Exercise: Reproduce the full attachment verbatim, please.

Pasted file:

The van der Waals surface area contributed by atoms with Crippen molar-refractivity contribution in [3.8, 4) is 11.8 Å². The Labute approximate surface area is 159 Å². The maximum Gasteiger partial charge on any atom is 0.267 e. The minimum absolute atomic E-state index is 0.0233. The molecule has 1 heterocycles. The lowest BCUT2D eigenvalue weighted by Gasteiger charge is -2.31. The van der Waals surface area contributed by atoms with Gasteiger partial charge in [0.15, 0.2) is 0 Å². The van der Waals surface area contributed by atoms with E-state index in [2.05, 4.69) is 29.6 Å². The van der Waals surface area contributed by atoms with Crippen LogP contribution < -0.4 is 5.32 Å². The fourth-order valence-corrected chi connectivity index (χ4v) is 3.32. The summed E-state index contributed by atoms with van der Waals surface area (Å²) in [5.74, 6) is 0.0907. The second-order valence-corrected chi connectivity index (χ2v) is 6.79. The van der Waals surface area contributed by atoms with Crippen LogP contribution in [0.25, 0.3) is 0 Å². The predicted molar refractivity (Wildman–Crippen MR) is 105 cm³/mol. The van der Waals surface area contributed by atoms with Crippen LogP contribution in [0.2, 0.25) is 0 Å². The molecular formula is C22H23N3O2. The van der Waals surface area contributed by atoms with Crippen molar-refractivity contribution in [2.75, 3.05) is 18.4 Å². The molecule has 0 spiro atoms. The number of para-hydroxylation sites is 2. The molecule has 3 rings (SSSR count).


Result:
The van der Waals surface area contributed by atoms with Crippen molar-refractivity contribution in [3.8, 4) is 11.8 Å². The Labute approximate surface area is 159 Å². The maximum Gasteiger partial charge on any atom is 0.267 e. The minimum absolute atomic E-state index is 0.0233. The molecule has 1 heterocycles. The lowest BCUT2D eigenvalue weighted by Gasteiger charge is -2.31. The van der Waals surface area contributed by atoms with Gasteiger partial charge in [0.15, 0.2) is 0 Å². The van der Waals surface area contributed by atoms with E-state index in [2.05, 4.69) is 29.6 Å². The van der Waals surface area contributed by atoms with Crippen LogP contribution < -0.4 is 5.32 Å². The fourth-order valence-corrected chi connectivity index (χ4v) is 3.32. The summed E-state index contributed by atoms with van der Waals surface area (Å²) in [5.74, 6) is 0.0907. The second-order valence-corrected chi connectivity index (χ2v) is 6.79. The van der Waals surface area contributed by atoms with Crippen LogP contribution in [0.25, 0.3) is 0 Å². The predicted molar refractivity (Wildman–Crippen MR) is 105 cm³/mol. The van der Waals surface area contributed by atoms with Crippen LogP contribution in [0.2, 0.25) is 0 Å². The molecular formula is C22H23N3O2. The van der Waals surface area contributed by atoms with Crippen molar-refractivity contribution in [2.75, 3.05) is 18.4 Å². The molecule has 0 spiro atoms. The number of para-hydroxylation sites is 2. The molecule has 3 rings (SSSR count).